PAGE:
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Not-so-good old days
Seventy-two years ago, the Advertiser-Democrat reported national news that was of interest to its readers, and the developing war was on the minds of a lot of people.
From the Advertiser-Democrat of November 14, 1941, come these three items:
U-boat Offensive, Taking U.S. Ships, Real Battle On
The situation in the Atlantic Ocean requires that the people of the United States understand what has occurred between the United States and Germany to bring about the present undeclared war.
The first act of warfare in the Atlantic Ocean affecting the United States occurred in the South Atlantic on May 21, when a German submarine, after hailing the freighter, Robin Moor, flying the American flag, deliberately sank the American ship.
The people of this country knew nothing of the loss of the Robin Moor for almost a month. The survivors drifted in life boats for a long time before being rescued by two ships, one bound for South America, and the other for South Africa. The lives of those on board the Robin Moor were thus imperiled after their ship had been destroyed.
The German attack upon the Robin Moor was willful, wanton and in intentional disregard of the rights of the United States. It came two months after Congress passed the Lease-Lend Act and long before the U.S. Navy in the Atlantic received the President's "Shoot on Sight" order. The ship was in no war zone when attacked and its destruction was in violation of international law.
But a small group of immigrants and their American-born children, anxiously followed developments in another, less-well known, war between Finland and the Soviet Union. Unfortunately, when it was invaded, Finland had cast about for allies and come up with only one power that would help — Germany, a very unpopular country in the eyes of most of their fellow Americans. The Advertiser's editorial staff recognized their plight.
Whatever the motive that inspired Russia to attack Finland, the Soviet Union is paying for its mistake. It is now anxious to liquidate the Finnish situation and if this is impossible, there is the chance that the Finns will find themselves involved in hostilities with Great Britain, a former and natural friend.
Obviously, so long as Finland was engaged in recapturing territory taken from her by Russia, there was justification in Finnish action. Now, with this objective largely attained, continued Finnish participation makes the democratic nation an active ally of Germany and an impediment to the defeat of Hitler.
Again, the United States would face the choice of accepting the challenge or making an abject surrender.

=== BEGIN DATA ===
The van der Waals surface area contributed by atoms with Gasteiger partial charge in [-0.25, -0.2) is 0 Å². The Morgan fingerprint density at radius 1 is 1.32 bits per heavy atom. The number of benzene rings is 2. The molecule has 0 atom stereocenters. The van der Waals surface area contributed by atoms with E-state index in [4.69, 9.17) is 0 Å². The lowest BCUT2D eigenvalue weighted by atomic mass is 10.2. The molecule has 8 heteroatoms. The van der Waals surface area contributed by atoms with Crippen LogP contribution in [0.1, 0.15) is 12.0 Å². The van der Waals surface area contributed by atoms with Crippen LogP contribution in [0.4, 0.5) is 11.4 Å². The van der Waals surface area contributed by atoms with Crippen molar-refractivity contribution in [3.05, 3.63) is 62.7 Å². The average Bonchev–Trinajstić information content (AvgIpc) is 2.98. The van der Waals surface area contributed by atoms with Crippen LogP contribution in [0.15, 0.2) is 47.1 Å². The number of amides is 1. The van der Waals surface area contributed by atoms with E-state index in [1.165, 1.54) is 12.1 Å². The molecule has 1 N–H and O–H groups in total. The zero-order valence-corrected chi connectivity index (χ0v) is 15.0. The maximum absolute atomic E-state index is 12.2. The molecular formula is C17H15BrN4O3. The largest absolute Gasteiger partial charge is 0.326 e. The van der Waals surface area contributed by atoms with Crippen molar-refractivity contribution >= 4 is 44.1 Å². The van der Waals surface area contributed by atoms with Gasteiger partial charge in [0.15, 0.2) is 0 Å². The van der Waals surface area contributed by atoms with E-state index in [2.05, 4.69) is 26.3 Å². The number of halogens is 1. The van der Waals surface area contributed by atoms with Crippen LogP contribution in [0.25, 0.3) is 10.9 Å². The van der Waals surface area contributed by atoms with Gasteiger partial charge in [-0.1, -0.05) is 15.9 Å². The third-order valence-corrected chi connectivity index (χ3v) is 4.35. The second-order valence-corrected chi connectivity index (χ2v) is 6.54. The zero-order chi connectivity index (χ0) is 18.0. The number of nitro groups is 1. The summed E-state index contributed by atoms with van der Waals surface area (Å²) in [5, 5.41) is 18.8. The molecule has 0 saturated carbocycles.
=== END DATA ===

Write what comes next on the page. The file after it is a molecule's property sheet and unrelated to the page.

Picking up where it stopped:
We are not for war, but we do not think that it can be prevented by any policy of cowardly surrender or that the United States can secure peace by yielding its rights to arrogant aggression of nations that have the avowed purpose of attaining national ambitions by the use of force. The only choice for the United States today, in the Atlantic is to resist or surrender.
But the situation on the other side of the globe was by no means rosier.
Obviously, the Japanese are watching world events very closely and intend to alter their policy to fit any opportunity that presents itself.
That the United States will find it impossible to meet the Japanese demands is obvious to anyone who understands the curse of Japanese conduct in recent years.
The price that Japan demands for peace in the Pacific includes the abandonment of China, the recognition of Manchukuo, recognition of Japanese superior rights in the Far East, the end of encirclement and the abandonment of economic restrictions. Should the United States attempt to buy peace at this price, there is no reason to suspect that Japan would be satisfied and every reason to expect additional Japanese demands.
The war had unofficially begun. Less than a month after these items appeared, on December 8, 1941, it would become official.
As is our custom, we try to exactly reproduce the grammar, spelling, punctuation and style of the original. Commas might appear where least expected and remain absent where we’d expect them if the item was written nowadays. On the other hand, consistency was not considered of utmost importance, so variations of a spelling might appear within one story. In addition, some words were abbreviated differently than today. Where brief explanations of terms are considered necessary, they are presented in brackets  within the quote. Otherwise, explanations appear at the beginning or at the conclusion, without quotes. Parenthesis () used in a quoted passage appeared in the original.